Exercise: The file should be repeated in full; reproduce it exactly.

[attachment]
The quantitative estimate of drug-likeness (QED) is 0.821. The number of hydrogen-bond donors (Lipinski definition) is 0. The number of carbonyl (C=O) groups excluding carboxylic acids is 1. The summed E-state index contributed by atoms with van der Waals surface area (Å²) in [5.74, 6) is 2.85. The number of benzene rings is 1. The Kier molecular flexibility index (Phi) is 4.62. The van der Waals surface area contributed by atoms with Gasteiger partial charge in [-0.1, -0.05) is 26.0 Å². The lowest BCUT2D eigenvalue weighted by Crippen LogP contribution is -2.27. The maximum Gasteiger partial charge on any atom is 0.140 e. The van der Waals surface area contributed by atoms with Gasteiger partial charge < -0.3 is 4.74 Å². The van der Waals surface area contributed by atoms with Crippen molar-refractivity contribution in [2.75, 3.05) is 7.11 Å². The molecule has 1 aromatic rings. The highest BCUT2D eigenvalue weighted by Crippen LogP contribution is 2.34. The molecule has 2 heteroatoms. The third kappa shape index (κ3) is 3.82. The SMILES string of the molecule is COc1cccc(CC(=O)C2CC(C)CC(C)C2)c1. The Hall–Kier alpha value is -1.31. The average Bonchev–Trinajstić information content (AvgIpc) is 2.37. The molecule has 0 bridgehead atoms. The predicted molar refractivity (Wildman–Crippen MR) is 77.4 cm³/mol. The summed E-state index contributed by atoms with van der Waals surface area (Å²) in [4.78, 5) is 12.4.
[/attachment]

The quantitative estimate of drug-likeness (QED) is 0.821. The number of hydrogen-bond donors (Lipinski definition) is 0. The number of carbonyl (C=O) groups excluding carboxylic acids is 1. The summed E-state index contributed by atoms with van der Waals surface area (Å²) in [5.74, 6) is 2.85. The number of benzene rings is 1. The Kier molecular flexibility index (Phi) is 4.62. The van der Waals surface area contributed by atoms with Gasteiger partial charge in [-0.1, -0.05) is 26.0 Å². The lowest BCUT2D eigenvalue weighted by Crippen LogP contribution is -2.27. The maximum Gasteiger partial charge on any atom is 0.140 e. The van der Waals surface area contributed by atoms with Gasteiger partial charge < -0.3 is 4.74 Å². The van der Waals surface area contributed by atoms with Crippen molar-refractivity contribution in [2.75, 3.05) is 7.11 Å². The molecule has 1 aromatic rings. The highest BCUT2D eigenvalue weighted by Crippen LogP contribution is 2.34. The molecule has 2 heteroatoms. The third kappa shape index (κ3) is 3.82. The SMILES string of the molecule is COc1cccc(CC(=O)C2CC(C)CC(C)C2)c1. The Hall–Kier alpha value is -1.31. The average Bonchev–Trinajstić information content (AvgIpc) is 2.37. The molecule has 0 bridgehead atoms. The predicted molar refractivity (Wildman–Crippen MR) is 77.4 cm³/mol. The summed E-state index contributed by atoms with van der Waals surface area (Å²) in [4.78, 5) is 12.4.